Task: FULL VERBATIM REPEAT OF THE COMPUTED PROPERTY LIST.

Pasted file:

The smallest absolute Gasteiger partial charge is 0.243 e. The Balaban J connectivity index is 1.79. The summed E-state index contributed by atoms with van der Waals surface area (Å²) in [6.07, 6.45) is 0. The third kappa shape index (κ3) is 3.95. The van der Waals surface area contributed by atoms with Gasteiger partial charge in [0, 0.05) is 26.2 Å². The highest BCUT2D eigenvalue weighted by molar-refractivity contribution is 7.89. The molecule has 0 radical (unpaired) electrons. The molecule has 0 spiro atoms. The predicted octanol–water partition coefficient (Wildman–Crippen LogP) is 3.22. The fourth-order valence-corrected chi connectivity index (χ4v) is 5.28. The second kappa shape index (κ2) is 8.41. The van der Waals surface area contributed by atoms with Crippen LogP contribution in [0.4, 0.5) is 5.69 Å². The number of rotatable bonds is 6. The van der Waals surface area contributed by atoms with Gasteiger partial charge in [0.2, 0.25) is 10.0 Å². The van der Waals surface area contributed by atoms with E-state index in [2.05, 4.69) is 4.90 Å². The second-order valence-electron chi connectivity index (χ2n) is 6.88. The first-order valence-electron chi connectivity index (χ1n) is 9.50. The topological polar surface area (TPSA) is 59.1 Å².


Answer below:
The smallest absolute Gasteiger partial charge is 0.243 e. The Balaban J connectivity index is 1.79. The summed E-state index contributed by atoms with van der Waals surface area (Å²) in [6.07, 6.45) is 0. The third kappa shape index (κ3) is 3.95. The van der Waals surface area contributed by atoms with Gasteiger partial charge in [0, 0.05) is 26.2 Å². The highest BCUT2D eigenvalue weighted by molar-refractivity contribution is 7.89. The molecule has 0 radical (unpaired) electrons. The molecule has 0 spiro atoms. The predicted octanol–water partition coefficient (Wildman–Crippen LogP) is 3.22. The fourth-order valence-corrected chi connectivity index (χ4v) is 5.28. The second kappa shape index (κ2) is 8.41. The van der Waals surface area contributed by atoms with Crippen LogP contribution in [0.4, 0.5) is 5.69 Å². The number of rotatable bonds is 6. The van der Waals surface area contributed by atoms with Gasteiger partial charge in [0.2, 0.25) is 10.0 Å². The van der Waals surface area contributed by atoms with E-state index in [2.05, 4.69) is 4.90 Å². The second-order valence-electron chi connectivity index (χ2n) is 6.88. The first-order valence-electron chi connectivity index (χ1n) is 9.50. The topological polar surface area (TPSA) is 59.1 Å².